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Postby OscarGuy » Tue May 19, 2009 2:57 pm

I would agree with that. It would be really difficult to adapt, but I think Cuaron could certainly do the best with it.
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Postby Mister Tee » Tue May 19, 2009 2:11 pm

OscarGuy wrote:a really great filmmaker could adapt it beautifully to the screen...

I see it as a great Alfonso Cuaron movie

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Postby OscarGuy » Tue May 19, 2009 2:08 pm

That opening part sounds like something that I found a bit of a chore to get through and I must say I liked the book, though I'm not sure how much as it's entirely bizarre, though, a really great filmmaker could adapt it beautifully to the screen...

House of Leaves is the book. It's definitely not for the easily distracted.
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Postby Mister Tee » Tue May 19, 2009 12:48 pm

In the earlier books thread, two people mentioned abandoning reading The Savage Detectives. I guess I can see how this happened. The early diary-entry section, while full of energy, had an "and then...and then..." quality that made you wonder if t was going anywhere. Then the long, oral-history middle section did sometimes feel, as Sonic said, like a batch of short stories thrown in with only tangential connection to the main narrative, with more characters to keep straight than your standard Russian novel. There was also Bolano's occasional indulgence, in 1-2 page lists of street names or writers of whom you've never heard...not to mention the lawyer who threw out all that untranslated Latin (and made me realize how much I'd forgotten since high school).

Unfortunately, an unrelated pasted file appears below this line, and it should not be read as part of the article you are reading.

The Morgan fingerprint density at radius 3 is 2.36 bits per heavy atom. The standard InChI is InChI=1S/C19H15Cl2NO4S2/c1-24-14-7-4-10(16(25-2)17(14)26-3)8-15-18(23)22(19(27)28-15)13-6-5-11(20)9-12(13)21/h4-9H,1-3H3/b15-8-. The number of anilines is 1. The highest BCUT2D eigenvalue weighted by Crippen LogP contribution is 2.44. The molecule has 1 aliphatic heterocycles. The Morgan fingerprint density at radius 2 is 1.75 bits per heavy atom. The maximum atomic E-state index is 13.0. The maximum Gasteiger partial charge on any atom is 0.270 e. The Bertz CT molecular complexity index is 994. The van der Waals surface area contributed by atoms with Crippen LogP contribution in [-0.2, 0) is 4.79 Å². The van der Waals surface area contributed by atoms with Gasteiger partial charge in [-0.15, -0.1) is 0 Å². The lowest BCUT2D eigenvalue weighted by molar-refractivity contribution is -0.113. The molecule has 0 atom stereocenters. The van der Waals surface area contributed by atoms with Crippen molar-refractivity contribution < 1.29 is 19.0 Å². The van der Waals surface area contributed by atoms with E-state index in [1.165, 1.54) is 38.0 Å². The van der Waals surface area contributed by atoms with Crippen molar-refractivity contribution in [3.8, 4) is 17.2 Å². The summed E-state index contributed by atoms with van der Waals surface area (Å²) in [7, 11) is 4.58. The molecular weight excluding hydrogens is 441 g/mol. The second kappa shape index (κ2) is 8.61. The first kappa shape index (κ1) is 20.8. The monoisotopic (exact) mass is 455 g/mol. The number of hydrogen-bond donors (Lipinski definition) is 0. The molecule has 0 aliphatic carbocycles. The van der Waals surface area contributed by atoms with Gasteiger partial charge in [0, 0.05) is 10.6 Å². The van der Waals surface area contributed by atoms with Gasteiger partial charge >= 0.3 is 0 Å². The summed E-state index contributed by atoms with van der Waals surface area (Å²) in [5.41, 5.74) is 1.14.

All that's true. But I found every time I picked up the book, I ended up reading more pages than planned. and by the time I got to the end, I felt elated. This was the most satisfying, buoyant and expansive reading experience I've had in years. The book managed to simultaneously capture the thrill of arrogant youth (with its certainty it sees a future its elders never imagine), the compromises of middle-age, and the disillusionment of later life. And its all told in a vivid, literary-but-not-stifling style that has some of the joie de vivre of On the Road, but a capacity for imagery and insight that Kerouac couldn't approach. What an achievement.

After this, I'm salivating for 2666 -- but I think I'll wait a bit. Why cram the finite number of truly thrilling literary experiences into too short a period?

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Postby Eric » Thu Apr 23, 2009 12:35 pm